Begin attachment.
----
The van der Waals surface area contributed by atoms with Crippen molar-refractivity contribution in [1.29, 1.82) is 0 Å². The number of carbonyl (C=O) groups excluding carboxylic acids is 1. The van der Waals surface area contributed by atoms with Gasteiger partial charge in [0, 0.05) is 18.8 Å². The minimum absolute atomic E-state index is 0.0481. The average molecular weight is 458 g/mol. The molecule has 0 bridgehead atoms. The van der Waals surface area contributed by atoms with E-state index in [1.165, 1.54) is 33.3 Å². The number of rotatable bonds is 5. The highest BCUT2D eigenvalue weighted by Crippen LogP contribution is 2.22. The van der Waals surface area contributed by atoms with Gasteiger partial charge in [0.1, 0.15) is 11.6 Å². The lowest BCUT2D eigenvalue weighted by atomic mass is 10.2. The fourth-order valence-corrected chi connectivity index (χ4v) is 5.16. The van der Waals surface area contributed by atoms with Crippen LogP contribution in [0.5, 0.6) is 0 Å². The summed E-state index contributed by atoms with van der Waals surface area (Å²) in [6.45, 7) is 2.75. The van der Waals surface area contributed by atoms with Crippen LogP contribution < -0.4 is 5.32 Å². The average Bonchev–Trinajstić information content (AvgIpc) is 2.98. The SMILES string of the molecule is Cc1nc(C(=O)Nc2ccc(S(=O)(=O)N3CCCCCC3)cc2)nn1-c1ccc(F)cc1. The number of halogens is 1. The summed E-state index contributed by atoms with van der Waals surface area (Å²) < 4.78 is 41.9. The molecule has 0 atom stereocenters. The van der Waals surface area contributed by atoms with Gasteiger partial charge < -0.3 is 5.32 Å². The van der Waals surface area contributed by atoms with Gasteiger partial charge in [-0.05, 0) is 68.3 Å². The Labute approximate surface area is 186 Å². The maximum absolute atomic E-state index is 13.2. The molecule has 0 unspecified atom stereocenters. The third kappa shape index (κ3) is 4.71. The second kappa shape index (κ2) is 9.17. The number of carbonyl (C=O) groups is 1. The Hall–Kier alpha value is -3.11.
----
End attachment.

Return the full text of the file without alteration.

The van der Waals surface area contributed by atoms with Crippen molar-refractivity contribution in [1.29, 1.82) is 0 Å². The number of carbonyl (C=O) groups excluding carboxylic acids is 1. The van der Waals surface area contributed by atoms with Gasteiger partial charge in [0, 0.05) is 18.8 Å². The minimum absolute atomic E-state index is 0.0481. The average molecular weight is 458 g/mol. The molecule has 0 bridgehead atoms. The van der Waals surface area contributed by atoms with E-state index in [1.165, 1.54) is 33.3 Å². The number of rotatable bonds is 5. The highest BCUT2D eigenvalue weighted by Crippen LogP contribution is 2.22. The van der Waals surface area contributed by atoms with Gasteiger partial charge in [0.1, 0.15) is 11.6 Å². The lowest BCUT2D eigenvalue weighted by atomic mass is 10.2. The fourth-order valence-corrected chi connectivity index (χ4v) is 5.16. The van der Waals surface area contributed by atoms with Crippen LogP contribution in [0.5, 0.6) is 0 Å². The summed E-state index contributed by atoms with van der Waals surface area (Å²) in [6.45, 7) is 2.75. The van der Waals surface area contributed by atoms with Crippen LogP contribution < -0.4 is 5.32 Å². The average Bonchev–Trinajstić information content (AvgIpc) is 2.98. The SMILES string of the molecule is Cc1nc(C(=O)Nc2ccc(S(=O)(=O)N3CCCCCC3)cc2)nn1-c1ccc(F)cc1. The number of halogens is 1. The summed E-state index contributed by atoms with van der Waals surface area (Å²) < 4.78 is 41.9. The molecule has 0 atom stereocenters. The van der Waals surface area contributed by atoms with Gasteiger partial charge < -0.3 is 5.32 Å². The van der Waals surface area contributed by atoms with Gasteiger partial charge in [-0.05, 0) is 68.3 Å². The Labute approximate surface area is 186 Å². The maximum absolute atomic E-state index is 13.2. The molecule has 0 unspecified atom stereocenters. The third kappa shape index (κ3) is 4.71. The second kappa shape index (κ2) is 9.17. The number of carbonyl (C=O) groups is 1. The Hall–Kier alpha value is -3.11.